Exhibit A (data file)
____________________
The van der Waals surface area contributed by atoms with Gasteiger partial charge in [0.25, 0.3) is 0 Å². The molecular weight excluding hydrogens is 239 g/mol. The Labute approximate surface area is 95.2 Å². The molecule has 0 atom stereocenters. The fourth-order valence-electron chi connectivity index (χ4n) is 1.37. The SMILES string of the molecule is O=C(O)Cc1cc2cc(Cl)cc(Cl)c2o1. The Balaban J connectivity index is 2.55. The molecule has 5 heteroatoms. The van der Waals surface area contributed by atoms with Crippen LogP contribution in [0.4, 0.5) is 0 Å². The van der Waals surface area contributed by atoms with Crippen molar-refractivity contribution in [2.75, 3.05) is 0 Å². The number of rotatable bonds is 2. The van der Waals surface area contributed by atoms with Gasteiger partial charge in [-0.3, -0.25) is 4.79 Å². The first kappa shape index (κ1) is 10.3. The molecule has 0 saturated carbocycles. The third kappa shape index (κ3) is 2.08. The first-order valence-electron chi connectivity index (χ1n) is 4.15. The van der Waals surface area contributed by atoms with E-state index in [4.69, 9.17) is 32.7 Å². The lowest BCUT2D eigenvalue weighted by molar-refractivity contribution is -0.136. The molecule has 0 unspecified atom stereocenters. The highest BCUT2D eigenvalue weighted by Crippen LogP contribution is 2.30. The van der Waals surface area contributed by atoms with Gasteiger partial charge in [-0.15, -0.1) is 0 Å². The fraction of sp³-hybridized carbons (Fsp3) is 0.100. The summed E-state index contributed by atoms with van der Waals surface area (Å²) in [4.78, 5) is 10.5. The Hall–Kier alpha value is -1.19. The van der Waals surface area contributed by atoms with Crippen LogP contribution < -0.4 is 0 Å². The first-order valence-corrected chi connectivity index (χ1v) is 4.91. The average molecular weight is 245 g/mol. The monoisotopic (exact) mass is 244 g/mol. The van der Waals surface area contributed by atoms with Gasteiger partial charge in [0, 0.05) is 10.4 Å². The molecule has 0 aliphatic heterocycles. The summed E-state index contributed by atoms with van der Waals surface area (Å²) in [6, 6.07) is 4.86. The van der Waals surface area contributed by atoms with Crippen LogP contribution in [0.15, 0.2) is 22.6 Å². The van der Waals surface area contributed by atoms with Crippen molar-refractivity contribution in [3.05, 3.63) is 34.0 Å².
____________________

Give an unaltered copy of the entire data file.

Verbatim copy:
The van der Waals surface area contributed by atoms with Gasteiger partial charge in [0.25, 0.3) is 0 Å². The molecular weight excluding hydrogens is 239 g/mol. The Labute approximate surface area is 95.2 Å². The molecule has 0 atom stereocenters. The fourth-order valence-electron chi connectivity index (χ4n) is 1.37. The SMILES string of the molecule is O=C(O)Cc1cc2cc(Cl)cc(Cl)c2o1. The Balaban J connectivity index is 2.55. The molecule has 5 heteroatoms. The van der Waals surface area contributed by atoms with Crippen LogP contribution in [0.4, 0.5) is 0 Å². The van der Waals surface area contributed by atoms with Crippen molar-refractivity contribution in [2.75, 3.05) is 0 Å². The number of rotatable bonds is 2. The van der Waals surface area contributed by atoms with Gasteiger partial charge in [-0.3, -0.25) is 4.79 Å². The first kappa shape index (κ1) is 10.3. The molecule has 0 saturated carbocycles. The third kappa shape index (κ3) is 2.08. The first-order valence-electron chi connectivity index (χ1n) is 4.15. The van der Waals surface area contributed by atoms with E-state index in [4.69, 9.17) is 32.7 Å². The lowest BCUT2D eigenvalue weighted by molar-refractivity contribution is -0.136. The molecule has 0 unspecified atom stereocenters. The highest BCUT2D eigenvalue weighted by Crippen LogP contribution is 2.30. The van der Waals surface area contributed by atoms with Gasteiger partial charge in [-0.15, -0.1) is 0 Å². The fraction of sp³-hybridized carbons (Fsp3) is 0.100. The summed E-state index contributed by atoms with van der Waals surface area (Å²) in [4.78, 5) is 10.5. The Hall–Kier alpha value is -1.19. The van der Waals surface area contributed by atoms with Crippen LogP contribution < -0.4 is 0 Å². The first-order valence-corrected chi connectivity index (χ1v) is 4.91. The average molecular weight is 245 g/mol. The monoisotopic (exact) mass is 244 g/mol. The van der Waals surface area contributed by atoms with Gasteiger partial charge in [0, 0.05) is 10.4 Å². The molecule has 0 aliphatic heterocycles. The summed E-state index contributed by atoms with van der Waals surface area (Å²) in [6, 6.07) is 4.86. The van der Waals surface area contributed by atoms with Crippen LogP contribution in [0.15, 0.2) is 22.6 Å². The van der Waals surface area contributed by atoms with Crippen molar-refractivity contribution in [3.05, 3.63) is 34.0 Å².